I’m older now, and I’m not able to do the things I once could do with ease. I recall a day when my friend, Craig, called me up to enter with him and his team to do a relay race. I think it was a state or county held event, I didn’t know. I’d never ran in a relay, and I mentioned that to him. He said I’d do fine. They were down a runner, and needed someone who could run fast. I said sure, I’ll do it and showed up.
It was early morning, the sun was just coming up. People were everywhere dressed in shorts, sneakers, and with numbers on their backs. My friend and his two team mates waited for me on the track. We were introduced, and they said that I’d go last. All I needed to do was to grab the baton before a certain point, but to start my run first and make sure the hand off went smooth. Okay, I thought. Shouldn’t be hard. I was actually terrified but I didn’t let it show.
There was an announcement made, and we were set to run our race. We all got close to the track, and the first runner on our team was up. A horn blew, and he was off running smooth, and fast. He had made it around the track and handed off the baton to his team mate. The new runner was gone in a flash, elbows hammering away, feet pounding the ground, and doing well.
Craig was next, and I was shaking all over. I tried to ease the shakes by taking deep breaths, trying to keep my cool but nothing was working. I jumped up and down in place, flicking my arms and hands out in an attempt to calm my nerves. Nothing.
My friend was up, and ready. The other runner came around, and he handed the baton off smooth and easy. I watched, taking in how they did it, to absorb and understand the movement. I mimed the hand off on my own, to be sure I got it. Craig was off and making it around. My turn was coming. My heart raced, my palms were clammy. I got onto the track, watching, waiting. He was almost here.
I started off, slow, steady just like I’d seen and he rounded the corner, and then he handed the baton off to me. I looked back, making sure to keep my eyes on the baton, making sure I didn’t drop it. It was in my hand, and I gripped it hard, faced down the track and off I went. I was giving it my all. My heart beat hard against my chest. My arms were swinging fast and smooth. My knees high, my feet out, and my conviction set.
I was doing well but then about three quarters of the way I started to slow down, and I was trying to keep my pace. I heard a man call from the side telling me not to quit, keep pushing. I did but I had nothing left. My legs wobbled, my thoughts confused. Could I make it, would I make it, I had to make it. I kept on, pushing with all I had, all my strength, all my will. I drove it all into that moment, into that point in time, and then I was across the finish.
I stumbled to a stop, my legs were like jelly and I heaved in large gulps of air. I’d never done that before, never tested myself to that extent, and now I’d find out if I’d done well or if I was a disappointment.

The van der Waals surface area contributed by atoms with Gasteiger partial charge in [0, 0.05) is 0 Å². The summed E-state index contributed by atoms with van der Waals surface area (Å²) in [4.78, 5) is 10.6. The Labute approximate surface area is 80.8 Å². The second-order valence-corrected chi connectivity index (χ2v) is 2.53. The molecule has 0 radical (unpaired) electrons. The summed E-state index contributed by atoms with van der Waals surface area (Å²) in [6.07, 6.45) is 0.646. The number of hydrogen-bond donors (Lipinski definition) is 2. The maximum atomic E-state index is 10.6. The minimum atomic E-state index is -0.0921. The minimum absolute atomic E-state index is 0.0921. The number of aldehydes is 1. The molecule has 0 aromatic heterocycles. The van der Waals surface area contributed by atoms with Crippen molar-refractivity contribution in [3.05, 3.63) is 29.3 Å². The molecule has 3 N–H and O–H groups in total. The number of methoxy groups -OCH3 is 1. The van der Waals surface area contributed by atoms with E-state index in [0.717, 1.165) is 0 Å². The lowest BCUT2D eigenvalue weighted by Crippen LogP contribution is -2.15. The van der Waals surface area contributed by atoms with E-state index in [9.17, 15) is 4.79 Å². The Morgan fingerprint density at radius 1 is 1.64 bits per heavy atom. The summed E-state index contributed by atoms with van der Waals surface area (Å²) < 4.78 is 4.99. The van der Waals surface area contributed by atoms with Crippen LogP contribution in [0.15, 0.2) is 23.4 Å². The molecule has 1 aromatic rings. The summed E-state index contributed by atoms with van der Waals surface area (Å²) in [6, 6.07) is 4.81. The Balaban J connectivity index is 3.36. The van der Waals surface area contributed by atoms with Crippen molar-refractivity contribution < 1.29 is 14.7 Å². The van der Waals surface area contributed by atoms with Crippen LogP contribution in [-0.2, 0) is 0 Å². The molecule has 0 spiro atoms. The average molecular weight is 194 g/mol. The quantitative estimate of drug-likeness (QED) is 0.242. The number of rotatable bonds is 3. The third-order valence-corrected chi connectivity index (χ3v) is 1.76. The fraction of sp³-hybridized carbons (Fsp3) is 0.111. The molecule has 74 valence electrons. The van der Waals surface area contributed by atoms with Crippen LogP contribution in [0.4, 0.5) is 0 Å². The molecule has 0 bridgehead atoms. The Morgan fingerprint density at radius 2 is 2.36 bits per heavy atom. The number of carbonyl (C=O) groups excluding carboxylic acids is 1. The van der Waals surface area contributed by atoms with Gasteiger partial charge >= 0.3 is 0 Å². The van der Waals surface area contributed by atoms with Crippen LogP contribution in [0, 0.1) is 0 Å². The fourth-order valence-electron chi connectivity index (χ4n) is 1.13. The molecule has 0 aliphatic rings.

I looked at the other guys, and their eyes were wide with disbelief. I had done horrible, I felt ashamed. I wanted to go home.
My friend came up to me and patted me on the back and the other guys did the same. Something was different, I’d done something good. Did I? Craig began to tell me my time. He said I’d ran it in 54 seconds. I asked if that was good. He nodded, then said very good and that I had the fastest time out of all of them. I was astonished. I never trained, I never tried, I was never tested until now. I didn’t know I could do this, I didn’t know I was good at it, but here was my friend, and his team mates confirming I’d done well.
I’ll never forget that day. It was a good day. I was glad to have done so well for my friend. I didn’t want to let him down. That feeling inside was what pushed me. It wasn’t to win, it wasn’t to be better than the other guys on the team, it was to make my friend proud. I wanted him to know that I would go all out, I would do whatever I could to not let him down.
Years later I’ve taken running back up. I can’t run like I use to run. It’s harder now. I tested myself this morning, after training the last few months to run an 5K. I can run one lap at 72 seconds. Will I get faster? Time will tell but I doubt I’ll be able to run like I did when I was fifteen years old. Running is hard, but am I doing it to prove something? Am I doing it to win? No. I’m doing this because it’s hard. I’m doing this because it will test me.
Years ago it was a great feeling. Even better because I never let my friend down. Though I must admit. I am running – not for me, but for a friend. I’m running for my wife. She wants to run a half marathon. I’m out there to encourage her, I’m out there in the morning, I’m out there inviting her in the evening to exercise. Why? Because I want to give my all, I want her to see I’m here, and I don’t want to let her down.
Running is hard. Life is hard. Who’s in your life? What would you do for them? Would you give your all? Can you be counted on?
Be an inspiration for another, do something hard and you might just find out that you can do more than you ever imagined.
Find out more on Lydia’s journey – Lydia’s half marathon and consider making a donation. – Donation